Recently, the property was inherited by a corporation that was not approachable at all. When we asked them to lower the rent or postpone it because of this pandemic, they increased it and gave us some demands of how the property had to be maintained. It was a hard decision, but we needed to let it go. All of us felt this property could have become a great cultural center for the city. Unfortunately, things went the other way.
After all this, we could not go without saying “goodbye” to a great legacy. So, we organized a final exhibition in mid-July that took over the entire property, including my apartment. We invited artists who were going to be in the next residencies or in future projects. We did the exhibition without an opening. We had strict visiting hours and limited to five people every 30-minutes in order to keep the state COVID-19 safety regulations. It was great to offer an exhibition to the community, especially at a time when museums had not opened. The response was beautiful. I have never seen people enjoy presential art so much. Visitors really took time to see the artworks.
BC: What’s your new studio like? What was it before it became your studio?
AAP: The new studio is a 1900s warehouse in a popular central neighborhood that started as a chocolate factory, then became a metalsmithing place. After that, it became a Coca-Cola distribution center.
This new space does not have the aesthetic qualities of my past studio (no amazing top and bottom patios). But, it does have much improved qualities that allow for better working situations—taller ceilings, better ventilation, 16-foot steel rolling gate, second floor offices, and a terrace.
BC: You’ve previously run artist residency programs out of your studio. Do you plan to continue similar programing at your new studio?
AAP: There is only one room available, which we would like to rent to an architectural or creative office in order to lower the rent. The rent now for us is double what we paid before, so we need to ease that cost for us.
Having a residency program and public exhibitions was a rewarding experience, but also a full-time job. We think we will take a break and focus on our work—although, we are part of a great cultural community, so we expect to be doing some collaborations with other spaces and people eventually.
BC: It seems like you often share studio space with other artists. Why is that? Is it simply because it helps financially, or does it fuel a more creative atmosphere?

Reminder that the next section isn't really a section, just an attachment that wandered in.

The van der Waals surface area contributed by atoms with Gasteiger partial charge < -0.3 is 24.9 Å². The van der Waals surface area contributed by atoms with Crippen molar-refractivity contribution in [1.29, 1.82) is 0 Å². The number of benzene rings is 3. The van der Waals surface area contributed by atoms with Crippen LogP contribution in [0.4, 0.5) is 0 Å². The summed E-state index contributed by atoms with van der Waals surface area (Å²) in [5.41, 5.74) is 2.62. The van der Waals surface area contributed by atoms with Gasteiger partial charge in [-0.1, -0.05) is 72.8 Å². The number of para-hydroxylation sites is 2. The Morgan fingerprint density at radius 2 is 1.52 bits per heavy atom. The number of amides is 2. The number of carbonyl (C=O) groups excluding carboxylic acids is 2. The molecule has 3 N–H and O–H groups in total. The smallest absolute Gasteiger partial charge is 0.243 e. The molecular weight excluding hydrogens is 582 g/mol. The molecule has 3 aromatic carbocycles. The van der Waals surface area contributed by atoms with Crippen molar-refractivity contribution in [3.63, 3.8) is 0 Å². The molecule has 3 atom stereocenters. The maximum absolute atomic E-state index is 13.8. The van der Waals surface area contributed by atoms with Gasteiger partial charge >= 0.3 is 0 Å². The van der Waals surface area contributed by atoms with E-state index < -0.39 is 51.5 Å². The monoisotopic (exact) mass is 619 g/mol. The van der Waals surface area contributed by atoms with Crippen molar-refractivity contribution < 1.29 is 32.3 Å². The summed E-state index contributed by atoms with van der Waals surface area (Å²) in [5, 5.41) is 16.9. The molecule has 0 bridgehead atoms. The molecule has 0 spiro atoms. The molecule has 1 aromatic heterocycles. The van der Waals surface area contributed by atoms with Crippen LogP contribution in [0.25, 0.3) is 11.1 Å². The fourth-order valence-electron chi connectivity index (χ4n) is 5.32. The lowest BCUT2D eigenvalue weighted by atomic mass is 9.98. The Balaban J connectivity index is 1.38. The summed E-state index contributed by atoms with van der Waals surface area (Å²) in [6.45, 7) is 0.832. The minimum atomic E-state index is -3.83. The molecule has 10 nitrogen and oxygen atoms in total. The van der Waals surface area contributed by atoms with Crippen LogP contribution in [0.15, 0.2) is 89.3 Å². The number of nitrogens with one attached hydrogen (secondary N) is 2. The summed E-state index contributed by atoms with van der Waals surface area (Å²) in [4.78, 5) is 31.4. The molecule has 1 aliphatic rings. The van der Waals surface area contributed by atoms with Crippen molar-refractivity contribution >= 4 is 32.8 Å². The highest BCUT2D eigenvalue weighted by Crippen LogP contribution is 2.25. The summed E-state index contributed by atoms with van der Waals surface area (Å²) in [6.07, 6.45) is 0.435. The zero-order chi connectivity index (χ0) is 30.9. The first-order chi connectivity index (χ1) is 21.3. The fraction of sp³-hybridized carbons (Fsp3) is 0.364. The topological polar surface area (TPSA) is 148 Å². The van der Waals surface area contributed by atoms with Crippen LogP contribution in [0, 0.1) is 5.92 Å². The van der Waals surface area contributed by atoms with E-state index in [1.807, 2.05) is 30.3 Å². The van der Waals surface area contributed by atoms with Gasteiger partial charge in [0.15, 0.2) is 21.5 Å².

AAP: I like to have people around me. It's nice to have company that is busy, that keeps you going.
Also, it is good to have personal time in the studio. I’ve had good luck with studio mates who respect that, so we have good guidelines to achieve boundaries.
I remembered when I first moved to Taller los Guayabos—I wanted to build sheetrock wall everywhere to keep my privacy—the rest of my studio mates were like “Are you crazy? You’ll destroy the space! Keep it open!”.
BC: How do you set your studio space up? Specific equipment or types of space? What is essential to your practice?
AAP: Studio planning is super exciting for me. I feel like a responsible architect who is really thinking about the client's needs. It’s also quite similar to when you have to move to a new house or a new city, which in my personal experience has been more than 30 times. So, you learn from it. But, it feels like there is always something that needs to change in order to get things up and running.
For my practice, it’s essential to be able to express my work. Then, comes all of the commodities. There is always a way to make work, maybe different from the way you have thought about it before, but there is always a way.
I think I can make work in any situation. But also, I think the value of finding the way of making your work better, more responsible, more enjoyable, safer, etc. is a great virtue. Well, this is the conceptual thing…but I have to say… the essential of my practice has been keeping things, so I have collected a lot of things…which has its consequences.
Here is a “to do” list for the new studio:
- Organize a little bit of the tools and materials.
- Set up the woodshop so we can build things that the new studio needs.
- Put up metal shelving to start organizing materials, objects, and tools.
- Set up ventilators.
- Finish up the dust/ wet room.
- Set up an organized and effective office.
- Make a good social leisure space.
- Test it, test it again, change things, improve things.